• arrhythmia;
  • implantable cardioverter defibrillator;
  • pacemaker;
  • antiarrhythmic drug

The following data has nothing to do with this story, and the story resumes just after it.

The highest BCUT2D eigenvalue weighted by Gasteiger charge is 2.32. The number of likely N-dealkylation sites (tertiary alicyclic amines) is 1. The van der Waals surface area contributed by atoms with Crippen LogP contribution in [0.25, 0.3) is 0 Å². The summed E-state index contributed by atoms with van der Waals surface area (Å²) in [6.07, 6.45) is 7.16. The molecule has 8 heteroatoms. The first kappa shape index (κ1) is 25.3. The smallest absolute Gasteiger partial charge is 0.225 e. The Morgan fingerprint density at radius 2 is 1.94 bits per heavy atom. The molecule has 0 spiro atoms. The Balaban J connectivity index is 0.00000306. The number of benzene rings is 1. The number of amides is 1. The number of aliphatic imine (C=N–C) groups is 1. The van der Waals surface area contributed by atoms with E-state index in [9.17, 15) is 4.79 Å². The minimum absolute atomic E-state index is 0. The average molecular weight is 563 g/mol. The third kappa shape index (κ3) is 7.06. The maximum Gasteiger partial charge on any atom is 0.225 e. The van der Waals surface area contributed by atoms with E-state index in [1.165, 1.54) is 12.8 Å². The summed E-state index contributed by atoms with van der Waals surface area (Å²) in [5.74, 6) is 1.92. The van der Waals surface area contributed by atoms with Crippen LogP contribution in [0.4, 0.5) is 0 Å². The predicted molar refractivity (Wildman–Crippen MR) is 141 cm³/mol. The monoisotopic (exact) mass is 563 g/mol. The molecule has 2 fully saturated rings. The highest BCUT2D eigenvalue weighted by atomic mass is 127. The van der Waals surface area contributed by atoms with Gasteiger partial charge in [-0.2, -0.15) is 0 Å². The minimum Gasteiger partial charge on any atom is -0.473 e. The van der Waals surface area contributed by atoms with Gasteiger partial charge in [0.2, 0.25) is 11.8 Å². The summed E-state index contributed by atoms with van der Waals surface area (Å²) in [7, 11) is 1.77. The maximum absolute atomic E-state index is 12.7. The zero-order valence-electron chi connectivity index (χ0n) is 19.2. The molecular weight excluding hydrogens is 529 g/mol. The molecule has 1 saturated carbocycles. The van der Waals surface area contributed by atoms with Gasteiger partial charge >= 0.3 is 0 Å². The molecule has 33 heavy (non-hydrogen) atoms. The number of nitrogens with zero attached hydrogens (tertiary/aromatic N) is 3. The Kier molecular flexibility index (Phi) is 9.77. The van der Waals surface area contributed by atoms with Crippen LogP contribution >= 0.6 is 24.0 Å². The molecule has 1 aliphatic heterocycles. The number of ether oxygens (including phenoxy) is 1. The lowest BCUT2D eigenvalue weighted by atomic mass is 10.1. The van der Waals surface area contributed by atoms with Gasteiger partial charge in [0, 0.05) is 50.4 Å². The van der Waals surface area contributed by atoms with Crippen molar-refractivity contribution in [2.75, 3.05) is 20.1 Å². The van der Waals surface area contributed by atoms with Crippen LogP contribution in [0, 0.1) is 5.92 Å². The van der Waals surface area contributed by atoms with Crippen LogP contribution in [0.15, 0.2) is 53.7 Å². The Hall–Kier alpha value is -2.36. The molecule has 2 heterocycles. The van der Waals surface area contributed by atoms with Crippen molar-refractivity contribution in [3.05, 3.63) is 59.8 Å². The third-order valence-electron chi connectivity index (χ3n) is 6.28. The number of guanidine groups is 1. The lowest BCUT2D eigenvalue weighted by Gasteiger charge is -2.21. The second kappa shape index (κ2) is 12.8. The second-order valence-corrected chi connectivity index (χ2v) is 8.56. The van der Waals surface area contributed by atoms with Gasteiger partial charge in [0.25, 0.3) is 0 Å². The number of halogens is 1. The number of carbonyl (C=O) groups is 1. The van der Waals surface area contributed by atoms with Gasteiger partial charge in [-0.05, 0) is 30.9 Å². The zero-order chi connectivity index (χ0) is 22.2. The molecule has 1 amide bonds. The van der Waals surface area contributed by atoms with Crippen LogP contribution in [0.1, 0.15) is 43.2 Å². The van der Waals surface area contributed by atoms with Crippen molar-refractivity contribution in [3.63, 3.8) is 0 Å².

Implantable Cardioverter Defibrillators. Antiarrhythmic drugs and separate bradycardia pacing systems are prescribed commonly in patients with implantable cardioverter defibrillators (ICDs). Adverse effects of antiarrhythmic drugs on ICD function and adverse interactions between ICDs and pacemakers have been documented. The effect of antiarrhythmic drugs on the defibrillation threshold (DFT) in patients has not been well assessed. Most studies have been performed in animal models in which cardiac function was normal and drug doses were supraphysiologic. In addition, most studies have utilized monophasic defibrillation shock waveforms and epicardial lead systems. Despite the lack of clinical data applicable to current defibrillation systems, it appears that chronic amiodarone administration causes a significant DFT increase. In addition, antiarrhythmic drugs can influence antitachycardia pacing and tachycardia sensing. Defibrillation shocks can cause transient failure of pacemaker sensing and pacing, and cause spurious pacemaker reprogramming. Pacemaker function can result in ICD oversensing, leading to inappropriate therapy, or cause ICD undersensing, potentially resulting in failure to deliver therapy during ventricular fibrillation. The susceptibility of an ICD to undersensing appears related to the amplitude of the pacing stimulus artifact recorded by the ICD rate-sensing circuit and to the characteristics of the fibrillation electrogram. Preliminary data suggest that undersensing of ventricular fibrillation by current ICDs is an unlikely event.